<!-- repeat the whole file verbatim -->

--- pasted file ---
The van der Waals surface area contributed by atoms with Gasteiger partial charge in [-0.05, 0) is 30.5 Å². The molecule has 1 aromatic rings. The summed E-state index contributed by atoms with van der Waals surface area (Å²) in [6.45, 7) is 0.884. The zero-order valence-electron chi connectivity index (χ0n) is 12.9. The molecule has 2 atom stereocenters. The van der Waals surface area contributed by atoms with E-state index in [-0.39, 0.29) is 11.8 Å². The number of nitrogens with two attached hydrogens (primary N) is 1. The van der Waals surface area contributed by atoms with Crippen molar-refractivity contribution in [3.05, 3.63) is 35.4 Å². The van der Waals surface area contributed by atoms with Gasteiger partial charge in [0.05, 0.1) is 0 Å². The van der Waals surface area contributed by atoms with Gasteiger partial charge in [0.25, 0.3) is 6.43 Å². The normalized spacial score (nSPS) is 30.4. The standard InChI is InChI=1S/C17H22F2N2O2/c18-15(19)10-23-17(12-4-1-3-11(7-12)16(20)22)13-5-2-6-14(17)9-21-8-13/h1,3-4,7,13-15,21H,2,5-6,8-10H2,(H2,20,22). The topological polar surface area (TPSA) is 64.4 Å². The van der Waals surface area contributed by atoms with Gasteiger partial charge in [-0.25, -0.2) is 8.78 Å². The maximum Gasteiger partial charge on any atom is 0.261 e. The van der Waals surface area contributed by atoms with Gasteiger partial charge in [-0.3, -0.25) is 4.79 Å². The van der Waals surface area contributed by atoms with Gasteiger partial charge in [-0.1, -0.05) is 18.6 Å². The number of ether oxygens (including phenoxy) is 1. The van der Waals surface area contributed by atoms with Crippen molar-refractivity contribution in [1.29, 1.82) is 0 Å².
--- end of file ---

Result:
The van der Waals surface area contributed by atoms with Gasteiger partial charge in [-0.05, 0) is 30.5 Å². The molecule has 1 aromatic rings. The summed E-state index contributed by atoms with van der Waals surface area (Å²) in [6.45, 7) is 0.884. The zero-order valence-electron chi connectivity index (χ0n) is 12.9. The molecule has 2 atom stereocenters. The van der Waals surface area contributed by atoms with E-state index in [-0.39, 0.29) is 11.8 Å². The number of nitrogens with two attached hydrogens (primary N) is 1. The van der Waals surface area contributed by atoms with Crippen molar-refractivity contribution in [3.05, 3.63) is 35.4 Å². The van der Waals surface area contributed by atoms with Gasteiger partial charge in [0.05, 0.1) is 0 Å². The van der Waals surface area contributed by atoms with Gasteiger partial charge in [0.25, 0.3) is 6.43 Å². The normalized spacial score (nSPS) is 30.4. The standard InChI is InChI=1S/C17H22F2N2O2/c18-15(19)10-23-17(12-4-1-3-11(7-12)16(20)22)13-5-2-6-14(17)9-21-8-13/h1,3-4,7,13-15,21H,2,5-6,8-10H2,(H2,20,22). The topological polar surface area (TPSA) is 64.4 Å². The van der Waals surface area contributed by atoms with Gasteiger partial charge in [-0.25, -0.2) is 8.78 Å². The maximum Gasteiger partial charge on any atom is 0.261 e. The van der Waals surface area contributed by atoms with Gasteiger partial charge in [-0.3, -0.25) is 4.79 Å². The van der Waals surface area contributed by atoms with Gasteiger partial charge in [-0.1, -0.05) is 18.6 Å². The number of ether oxygens (including phenoxy) is 1. The van der Waals surface area contributed by atoms with Crippen molar-refractivity contribution in [1.29, 1.82) is 0 Å².